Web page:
“This is a civil and human rights issue,” says Scott. “Ask yourselves if you’ll continue to do business with these companies. Pressure needs to be put on these businesses whose actions are not matching their statements.”
One question came in about how to better promote young black designers and encourage interest in the field early on.
Rudolph was able to highlight some of the work that her organization, Chicago Mobile Makers, does to help this effort in Chicago communities.
“We go into schools and work with people, ages 8 to 18, on design thinking and problem-solving workshops,” she says. “If you work at a firm, a great way to get into the design education space and to work with young designers and students is to hold a workshop at your office.”
Representation, says Scott, is needed across the board, not just in design, but in engineering, architecture, the list goes on.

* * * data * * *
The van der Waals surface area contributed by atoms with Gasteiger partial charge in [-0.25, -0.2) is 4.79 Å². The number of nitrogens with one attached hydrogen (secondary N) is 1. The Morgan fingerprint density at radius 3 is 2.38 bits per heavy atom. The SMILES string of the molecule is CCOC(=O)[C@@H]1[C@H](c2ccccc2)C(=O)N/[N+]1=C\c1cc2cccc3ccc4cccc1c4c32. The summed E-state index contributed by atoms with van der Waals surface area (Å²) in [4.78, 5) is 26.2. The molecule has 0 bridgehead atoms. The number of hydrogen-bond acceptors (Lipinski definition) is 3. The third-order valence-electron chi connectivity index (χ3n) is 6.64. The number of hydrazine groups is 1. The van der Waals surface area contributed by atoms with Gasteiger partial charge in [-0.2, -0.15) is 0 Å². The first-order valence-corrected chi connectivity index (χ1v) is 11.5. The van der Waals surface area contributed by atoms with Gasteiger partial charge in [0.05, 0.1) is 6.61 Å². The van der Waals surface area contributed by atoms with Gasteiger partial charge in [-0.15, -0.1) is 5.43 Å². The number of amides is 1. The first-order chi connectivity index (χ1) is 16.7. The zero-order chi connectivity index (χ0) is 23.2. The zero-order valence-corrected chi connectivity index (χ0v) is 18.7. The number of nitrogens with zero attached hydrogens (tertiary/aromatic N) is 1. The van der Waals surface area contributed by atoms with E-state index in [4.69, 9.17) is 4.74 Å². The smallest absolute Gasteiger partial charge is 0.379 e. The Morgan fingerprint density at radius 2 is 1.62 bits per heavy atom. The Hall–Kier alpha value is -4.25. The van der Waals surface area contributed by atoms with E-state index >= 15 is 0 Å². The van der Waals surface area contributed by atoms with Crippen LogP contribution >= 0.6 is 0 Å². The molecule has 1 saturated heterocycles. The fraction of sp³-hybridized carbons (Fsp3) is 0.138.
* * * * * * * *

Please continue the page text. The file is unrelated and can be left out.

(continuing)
“Consider light sensor faucets,” she says. “When they were first released, they didn’t work for black people, because the sensor couldn’t detect the light change on darker skin. The faucets were designed by white engineers who didn’t consider how a dark person’s skin color would affect the ability of the product.”
Each panelist was given the opportunity to make a final comment.
“Continue to speak up and out, as long as you are not speaking over a voice,” says Scott.
“REGARDLESS OF WHAT YOUR SKIN LOOKS LIKE – ALL OF OUR VOICES ARE NEEDED TO MAKE A DIFFERENCE.”
“These past three weeks have been extremely uncomfortable and hard to process,” says Belizaire. “And despite all of the discomfort everyone is feeling, we need to move past that. We have a unique opportunity in this space to change this country for the better, to change the world for the better. We need to do the work — that is what I ask everyone to do.”
“Over 300 people attended our first panel and there are over 150 on this one,” says Rudolph. “The fact that people are tuning into this conversation, and asking the questions they are, is a huge first step and indicates that our industry is willing to make a difference.”